Tuesday04 October 2022

New method found to stop Glassholes...

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You have seen them around, the guys wearing Google Glass and you know that you have to wonder if they are recording you or not. It is sort of creepy to see them out there, even when it is someone you know. When Google designed Glass recording video was one of the features they showed off and later developed even more. Granted Google Glass has a very limited storage on the device, but it can send images and video over the internet as well.

In fact a nick name has popped up for people that wear Google Glass over the past few months and as more establishments seek to keep them out: Glassholes. So far we have seen notices of them being banned in certain casinos, bars, (cough) gentlemen’s clubs and we have even heard of one school that is saying no to them. No the question is, how to stop the people what will not, or cannot, take them off?

Well to answer that a German artist has developed a new method of kicking Google Glass devices off of a WiFi Network. According to the limited detail we have at this time the solution is a simple bit of software called it is installed on a computer that uses certain information Google Glass sends when it connects to a WiFi network. Once it gets that it uses Aircrack-NG to deauthorize the connection and boot the Glass off of the WiFi network.

The software uses the Glass MAC address for the WiFi adapter. Every networked device has a MAC (Media Access Code) that identifies it and who developed it. If you were to take a look at your desktop or laptop you would find that all of your network connectivity devices (LAN and Wireless) have a unique code. With this you can lock out an entire brand of device as long as you know the MAC address range they are using (although that can be cumbersome).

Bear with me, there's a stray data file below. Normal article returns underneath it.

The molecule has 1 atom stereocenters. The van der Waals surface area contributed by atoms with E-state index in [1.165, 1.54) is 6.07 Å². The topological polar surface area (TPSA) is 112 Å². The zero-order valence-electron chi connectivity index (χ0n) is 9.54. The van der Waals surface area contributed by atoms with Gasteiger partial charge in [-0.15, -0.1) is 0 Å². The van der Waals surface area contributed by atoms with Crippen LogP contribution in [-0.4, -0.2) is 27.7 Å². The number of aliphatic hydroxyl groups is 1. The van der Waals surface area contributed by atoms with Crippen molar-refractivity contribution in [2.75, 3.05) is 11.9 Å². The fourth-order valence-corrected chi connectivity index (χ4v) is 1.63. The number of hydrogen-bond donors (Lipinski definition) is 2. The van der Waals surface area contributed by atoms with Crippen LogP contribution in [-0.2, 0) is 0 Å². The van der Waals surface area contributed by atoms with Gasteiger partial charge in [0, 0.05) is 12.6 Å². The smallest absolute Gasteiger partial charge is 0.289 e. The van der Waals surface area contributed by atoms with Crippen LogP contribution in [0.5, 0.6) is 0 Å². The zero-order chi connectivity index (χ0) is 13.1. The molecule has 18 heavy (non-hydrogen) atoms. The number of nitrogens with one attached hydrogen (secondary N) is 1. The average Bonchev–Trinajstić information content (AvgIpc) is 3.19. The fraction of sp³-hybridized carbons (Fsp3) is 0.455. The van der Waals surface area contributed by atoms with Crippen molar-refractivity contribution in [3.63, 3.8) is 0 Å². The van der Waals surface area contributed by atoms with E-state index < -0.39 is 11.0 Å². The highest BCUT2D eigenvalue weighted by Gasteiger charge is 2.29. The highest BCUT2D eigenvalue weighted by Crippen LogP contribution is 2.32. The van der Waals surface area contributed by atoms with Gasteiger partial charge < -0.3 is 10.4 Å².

The artist, whose name is Julian Oliver stands by his invention because he feels that it is an invasion of his privacy for someone to record him without his permission. In many countries and states it is against the law to photograph or record someone without their permission, but only if it is used for publication. This would include sending it up to YouTube etc. If someone does that without your knowledge you can get in trouble if they peruse civil charges (it is not a criminal offense).

If you are interested in the concept and API you can check it out at Oliver’s website, it does not take much to get this going. You could even install it on a RaspberryPI… Oh and if you are wondering about the legality of blocking something like this, well as long as you own the network you can. You could not do this on a public or open network of any kind.

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Last modified on Wednesday, 04 June 2014 16:28

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